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iTrack: Instrumented mobile electrooculography (EOG) eye-tracking in older adults and Parkinson’s disease

Stuart, S., Hickey, A., Galna, B.ORCID: 0000-0002-5890-1894, Lord, S., Rochester, L. and Godfrey, A. (2016) iTrack: Instrumented mobile electrooculography (EOG) eye-tracking in older adults and Parkinson’s disease. Physiological Measurement, 38 (1). N16-N31.

Link to Published Version: https://doi.org/10.1088/1361-6579/38/1/N16
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Abstract

Detection of saccades (fast eye-movements) within raw mobile electrooculography (EOG) data involves complex algorithms which typically process data acquired during seated static tasks only. Processing of data during dynamic tasks such as walking is relatively rare and complex, particularly in older adults or people with Parkinson's disease (PD). Development of algorithms that can be easily implemented to detect saccades is required. This study aimed to develop an algorithm for the detection and measurement of saccades in EOG data during static (sitting) and dynamic (walking) tasks, in older adults and PD. Eye-tracking via mobile EOG and infra-red (IR) eye-tracker (with video) was performed with a group of older adults (n  =  10) and PD participants (n  =  10) (⩾50 years). Horizontal saccades made between targets set 5°, 10° and 15° apart were first measured while seated. Horizontal saccades were then measured while a participant walked and executed a 40° turn left and right. The EOG algorithm was evaluated by comparing the number of correct saccade detections and agreement (ICC2,1) between output from visual inspection of eye-tracker videos and IR eye-tracker. The EOG algorithm detected 75–92% of saccades compared to video inspection and IR output during static testing, with fair to excellent agreement (ICC2,1 0.49–0.93). However, during walking EOG saccade detection reduced to 42–88% compared to video inspection or IR output, with poor to excellent (ICC2,1 0.13–0.88) agreement between methodologies. The algorithm was robust during seated testing but less so during walking, which was likely due to increased measurement and analysis error with a dynamic task. Future studies may consider a combination of EOG and IR for comprehensive measurement.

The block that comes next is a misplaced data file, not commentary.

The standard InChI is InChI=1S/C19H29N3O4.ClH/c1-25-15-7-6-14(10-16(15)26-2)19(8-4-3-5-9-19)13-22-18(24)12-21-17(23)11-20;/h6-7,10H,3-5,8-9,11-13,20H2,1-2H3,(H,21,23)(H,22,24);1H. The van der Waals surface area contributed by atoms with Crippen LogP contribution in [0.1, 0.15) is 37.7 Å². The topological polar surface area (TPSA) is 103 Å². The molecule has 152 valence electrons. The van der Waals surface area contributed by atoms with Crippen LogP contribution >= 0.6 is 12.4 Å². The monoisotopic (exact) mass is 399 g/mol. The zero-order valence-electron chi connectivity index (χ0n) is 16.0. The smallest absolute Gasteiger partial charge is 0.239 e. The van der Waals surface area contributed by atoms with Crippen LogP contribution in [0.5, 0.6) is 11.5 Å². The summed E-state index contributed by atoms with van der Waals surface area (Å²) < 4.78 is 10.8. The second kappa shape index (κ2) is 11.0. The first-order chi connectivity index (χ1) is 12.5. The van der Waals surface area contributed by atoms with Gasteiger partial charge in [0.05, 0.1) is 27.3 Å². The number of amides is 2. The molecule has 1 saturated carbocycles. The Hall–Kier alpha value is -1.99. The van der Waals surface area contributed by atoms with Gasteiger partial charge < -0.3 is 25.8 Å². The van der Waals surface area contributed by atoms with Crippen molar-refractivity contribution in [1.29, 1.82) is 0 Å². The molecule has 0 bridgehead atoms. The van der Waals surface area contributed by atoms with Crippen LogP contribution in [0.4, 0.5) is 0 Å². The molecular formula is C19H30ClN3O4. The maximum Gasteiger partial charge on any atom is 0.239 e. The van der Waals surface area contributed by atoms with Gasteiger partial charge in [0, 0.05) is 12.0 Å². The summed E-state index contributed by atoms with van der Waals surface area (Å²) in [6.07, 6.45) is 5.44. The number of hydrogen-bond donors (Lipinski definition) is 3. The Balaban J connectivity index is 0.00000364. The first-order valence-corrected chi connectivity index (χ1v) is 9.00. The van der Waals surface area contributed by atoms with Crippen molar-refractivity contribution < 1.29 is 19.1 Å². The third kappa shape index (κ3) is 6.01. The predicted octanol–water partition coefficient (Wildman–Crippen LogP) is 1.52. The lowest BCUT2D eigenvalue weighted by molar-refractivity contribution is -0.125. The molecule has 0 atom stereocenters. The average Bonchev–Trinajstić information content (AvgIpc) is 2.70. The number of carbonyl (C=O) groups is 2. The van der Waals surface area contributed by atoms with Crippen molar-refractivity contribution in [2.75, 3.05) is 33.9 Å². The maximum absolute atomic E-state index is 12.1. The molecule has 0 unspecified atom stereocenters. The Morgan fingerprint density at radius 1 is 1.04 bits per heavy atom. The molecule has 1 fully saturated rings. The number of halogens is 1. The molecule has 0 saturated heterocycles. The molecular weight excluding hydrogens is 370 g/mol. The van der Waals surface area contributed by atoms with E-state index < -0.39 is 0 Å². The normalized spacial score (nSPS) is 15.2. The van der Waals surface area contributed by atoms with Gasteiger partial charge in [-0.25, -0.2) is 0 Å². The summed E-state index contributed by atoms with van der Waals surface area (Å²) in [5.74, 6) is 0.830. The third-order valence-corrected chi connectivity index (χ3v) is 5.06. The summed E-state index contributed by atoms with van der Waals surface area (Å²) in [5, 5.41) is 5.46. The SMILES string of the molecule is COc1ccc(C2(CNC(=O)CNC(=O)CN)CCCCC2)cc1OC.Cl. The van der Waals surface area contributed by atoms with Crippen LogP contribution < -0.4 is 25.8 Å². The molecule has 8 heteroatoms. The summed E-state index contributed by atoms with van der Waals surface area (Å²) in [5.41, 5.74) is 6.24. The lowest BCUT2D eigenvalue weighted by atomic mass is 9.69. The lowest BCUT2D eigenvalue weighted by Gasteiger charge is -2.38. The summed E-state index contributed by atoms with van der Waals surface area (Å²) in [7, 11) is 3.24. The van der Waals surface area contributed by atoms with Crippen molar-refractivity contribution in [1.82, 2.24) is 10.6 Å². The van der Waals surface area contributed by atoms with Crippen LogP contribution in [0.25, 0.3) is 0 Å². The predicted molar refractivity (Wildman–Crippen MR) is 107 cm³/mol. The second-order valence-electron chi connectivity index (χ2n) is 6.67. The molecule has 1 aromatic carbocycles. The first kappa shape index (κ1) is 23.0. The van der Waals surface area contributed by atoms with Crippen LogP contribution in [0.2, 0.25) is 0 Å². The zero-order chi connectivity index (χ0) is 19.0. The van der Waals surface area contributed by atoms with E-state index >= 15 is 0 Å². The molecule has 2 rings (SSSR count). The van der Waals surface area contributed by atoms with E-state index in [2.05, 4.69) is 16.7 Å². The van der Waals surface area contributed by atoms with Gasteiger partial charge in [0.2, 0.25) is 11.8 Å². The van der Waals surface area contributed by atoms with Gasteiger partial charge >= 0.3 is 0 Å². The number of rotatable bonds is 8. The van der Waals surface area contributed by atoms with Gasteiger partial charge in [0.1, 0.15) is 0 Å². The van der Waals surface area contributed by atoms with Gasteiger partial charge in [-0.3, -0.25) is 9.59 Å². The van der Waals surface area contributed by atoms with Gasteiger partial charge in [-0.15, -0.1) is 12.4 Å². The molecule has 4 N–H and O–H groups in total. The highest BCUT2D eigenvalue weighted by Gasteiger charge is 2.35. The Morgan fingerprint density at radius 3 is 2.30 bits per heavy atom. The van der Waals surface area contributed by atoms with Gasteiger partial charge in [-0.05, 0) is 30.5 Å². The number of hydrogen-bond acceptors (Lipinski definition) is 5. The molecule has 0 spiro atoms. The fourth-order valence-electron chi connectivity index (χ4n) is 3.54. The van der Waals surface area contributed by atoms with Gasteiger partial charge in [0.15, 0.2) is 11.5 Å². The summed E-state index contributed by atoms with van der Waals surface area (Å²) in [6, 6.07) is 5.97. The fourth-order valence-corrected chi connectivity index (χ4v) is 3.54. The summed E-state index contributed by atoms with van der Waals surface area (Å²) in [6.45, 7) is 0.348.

Item Type: Journal Article
Publisher: IOP Publishing
Copyright: © 2016 Institute of Physics and Engineering in Medicine
URI: http://researchrepository.murdoch.edu.au/id/eprint/62891
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